Talk to Jared Grimes about tap dancing, and it’s only a matter of time before the topic turns to basketball.

In fairness, the original topic doesn’t really have to be dance. When he talks about his film career, it relates to basketball, too. His childhood split between New York City and High Point, N.C.? Lots of basketball references. His first appearance on Showtime at the Apollo? Oh yeah.

“I met Nipsey Russell,” Grimes recalls. “But performance like that was easy for me. Basketball was always a challenge.”

So let’s get the basketball thing out of the way first. Grimes is the only child of a middle-class family from Jamaica, Queens. Mother taught kindergarten. Father worked for the U.S. Postal Service. Worried that city life might lead their son astray, the Grimes moved back to Carolina, uprooting 6-year-old Jared and enrolling him in every activity they could find: gymnastics, karate, baseball, dance classes.

“It was a huge change,” Grimes says. “I went from all the kids looking like me to all my friends having blonde hair and blue eyes.”

And in that urban-suburban Piedmont world where life revolves around hoops, young Grimes found his way through adolescence via round ball. He was good enough to start for Southwest Guilford High School, and might have had a future in it. If he’d ever grown past 5′ 8″.

Which might have something to do with why, all these years later, with his musical stage career on the rise and a bright future as one of the most critically acclaimed tap artists on the modern scene, basketball seems to relate to so many subjects for him. It’s practically the only thing he’s ever tried that he couldn’t take to the top level.

Grimes’ mother, a former dancer herself, was a classic stage mother who raised him on Manhattan auditions and classes, a routine that didn’t stop simply because the family moved to High Point. “By the time I turned 18, I’d done commercials for Cheerwine, Kohl’s,” he says. “I did a video for some company that made education videos … and at the time it was released, I was still in high school, so I’d be walking out at the end of the day and kids would say, ‘Didn’t I just see you?’ So I had that hometown celebrity vibe going on.”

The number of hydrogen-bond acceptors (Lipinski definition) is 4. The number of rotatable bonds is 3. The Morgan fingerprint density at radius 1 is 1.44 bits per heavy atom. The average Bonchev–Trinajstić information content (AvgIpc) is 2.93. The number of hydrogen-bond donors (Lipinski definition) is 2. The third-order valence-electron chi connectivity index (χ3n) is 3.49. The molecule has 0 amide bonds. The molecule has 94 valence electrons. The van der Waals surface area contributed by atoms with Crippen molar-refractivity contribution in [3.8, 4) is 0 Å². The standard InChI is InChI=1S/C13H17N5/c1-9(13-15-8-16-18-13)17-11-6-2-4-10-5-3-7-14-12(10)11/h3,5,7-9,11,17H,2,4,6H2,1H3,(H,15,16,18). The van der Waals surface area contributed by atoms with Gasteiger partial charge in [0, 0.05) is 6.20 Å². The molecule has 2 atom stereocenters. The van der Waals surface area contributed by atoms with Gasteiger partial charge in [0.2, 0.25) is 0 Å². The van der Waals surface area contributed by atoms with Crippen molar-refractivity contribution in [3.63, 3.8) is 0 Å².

Several colleges offered him dance scholarships, but Grimes turned them down, attending Marymount Manhattan College instead, and spent his college career working professionally in New York as an entertainer while he earned a degree in communication arts. For a while, it appeared that television would be the route for him, but then “the musical theater world completely consumed me.”

What often set him apart from other competitors was his ability to tap. He’d taken his first class at age 5 and stayed with it ever since. “Tap was something I could be a boy with, you know. It was loud, aggressive, noisy. And so I did everything else … but my home base was tap.”

But tap could also work against him. “It was known [in the musical theater world in New York] that tap dancers just tap. But I wanted to be like Sammy Davis Jr. and Gregory Hines, guys that could do it all.

“I am a hybrid when it comes to the arts,” he adds. “I’m a tap-dancer at heart, first, but through tap I can breathe everything else. I’m coming to Spoleto as a tap dancer, but one who can blend everything else through that form … [Dancing] is the only time I can surrender anything that I have in that moment when I’m up on stage, creating. And I’m anxious to get on stage. I still have that basketball mentality, where I’m trying to conquer the audience, trying to prove that I can be the biggest little guy on the team.”

His idols are Fred Astaire and Sammy Davis Jr. “I like to think of myself as a hybrid of those two, but maybe just a bit more aggressive,” he says. “There’s a coolness and a sleekness and an agility to them that I’ve always admired, but my attack is aggressive. They came from the vaudeville circuit … but I do everything because of that competitive thing that comes from basketball.”

Consequently, Grimes’ tap performances and choreography often trip across genre lines that can leave audiences scratching their heads or scrambling to keep up. In addition to dancing the cool classics from the American songbook, he’s tapped Wynton Marsalis’ improvisational jazz and street-danced live on stage with hip-hop acts at small venues, tossing jazz and tap and concert dance into a hyperactive, whirling blender of movement and ideas. Critics and audiences didn’t always understand what he was thinking, but his force was undeniable.

Given the generational argument that’s going on about hip-hop’s place in American popular music, Grimes accepts that there are elements of his emerging style that probably wouldn’t fly with an older arts festival crowd. His five-dancer Spoleto show blends multiple musical and dance traditions into a performance that he calls “intense,” but it’s also something he’s tailored for a Spoleto audience.

Just don’t mistake that thoughtfulness for mercy. Grimes sees himself as a man on a mission to redeem this original American art form from its minstrel-show past, to make it modern, to make people notice. “I despise that [tap is] at the bottom of the artistic food chain,” he says. “I’m gonna show people that I’m a tap dancer that can do all that stuff, so that I can bring everybody from all those worlds back to the tap shoes. See, that’s another one of those challenges, like with basketball.”

Again with the basketball thing.

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